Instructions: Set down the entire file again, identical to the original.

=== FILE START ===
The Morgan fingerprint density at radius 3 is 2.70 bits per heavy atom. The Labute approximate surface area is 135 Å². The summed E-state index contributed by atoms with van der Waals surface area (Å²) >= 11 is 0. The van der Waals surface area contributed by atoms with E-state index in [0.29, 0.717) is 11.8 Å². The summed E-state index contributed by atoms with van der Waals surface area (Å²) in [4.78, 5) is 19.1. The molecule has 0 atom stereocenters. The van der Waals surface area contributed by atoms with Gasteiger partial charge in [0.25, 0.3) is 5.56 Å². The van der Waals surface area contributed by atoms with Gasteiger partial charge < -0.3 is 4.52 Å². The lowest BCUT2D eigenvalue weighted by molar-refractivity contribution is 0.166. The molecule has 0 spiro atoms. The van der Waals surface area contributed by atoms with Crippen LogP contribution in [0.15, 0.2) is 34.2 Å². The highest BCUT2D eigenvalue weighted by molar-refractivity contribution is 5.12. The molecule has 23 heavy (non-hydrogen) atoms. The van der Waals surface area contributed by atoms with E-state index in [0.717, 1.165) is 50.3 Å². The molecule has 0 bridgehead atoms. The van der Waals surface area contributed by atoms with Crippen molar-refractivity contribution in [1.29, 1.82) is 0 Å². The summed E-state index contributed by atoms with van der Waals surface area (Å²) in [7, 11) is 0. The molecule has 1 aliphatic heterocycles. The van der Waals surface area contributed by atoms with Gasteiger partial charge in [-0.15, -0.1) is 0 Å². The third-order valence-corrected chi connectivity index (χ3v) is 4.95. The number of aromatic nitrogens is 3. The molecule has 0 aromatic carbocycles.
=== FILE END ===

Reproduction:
The Morgan fingerprint density at radius 3 is 2.70 bits per heavy atom. The Labute approximate surface area is 135 Å². The summed E-state index contributed by atoms with van der Waals surface area (Å²) >= 11 is 0. The van der Waals surface area contributed by atoms with E-state index in [0.29, 0.717) is 11.8 Å². The summed E-state index contributed by atoms with van der Waals surface area (Å²) in [4.78, 5) is 19.1. The molecule has 0 atom stereocenters. The van der Waals surface area contributed by atoms with Gasteiger partial charge in [0.25, 0.3) is 5.56 Å². The van der Waals surface area contributed by atoms with Gasteiger partial charge < -0.3 is 4.52 Å². The lowest BCUT2D eigenvalue weighted by molar-refractivity contribution is 0.166. The molecule has 0 spiro atoms. The van der Waals surface area contributed by atoms with Crippen LogP contribution in [0.15, 0.2) is 34.2 Å². The highest BCUT2D eigenvalue weighted by molar-refractivity contribution is 5.12. The molecule has 23 heavy (non-hydrogen) atoms. The van der Waals surface area contributed by atoms with E-state index in [0.717, 1.165) is 50.3 Å². The molecule has 0 bridgehead atoms. The van der Waals surface area contributed by atoms with Crippen molar-refractivity contribution in [1.29, 1.82) is 0 Å². The summed E-state index contributed by atoms with van der Waals surface area (Å²) in [7, 11) is 0. The molecule has 1 aliphatic heterocycles. The van der Waals surface area contributed by atoms with Gasteiger partial charge in [-0.15, -0.1) is 0 Å². The third-order valence-corrected chi connectivity index (χ3v) is 4.95. The number of aromatic nitrogens is 3. The molecule has 0 aromatic carbocycles.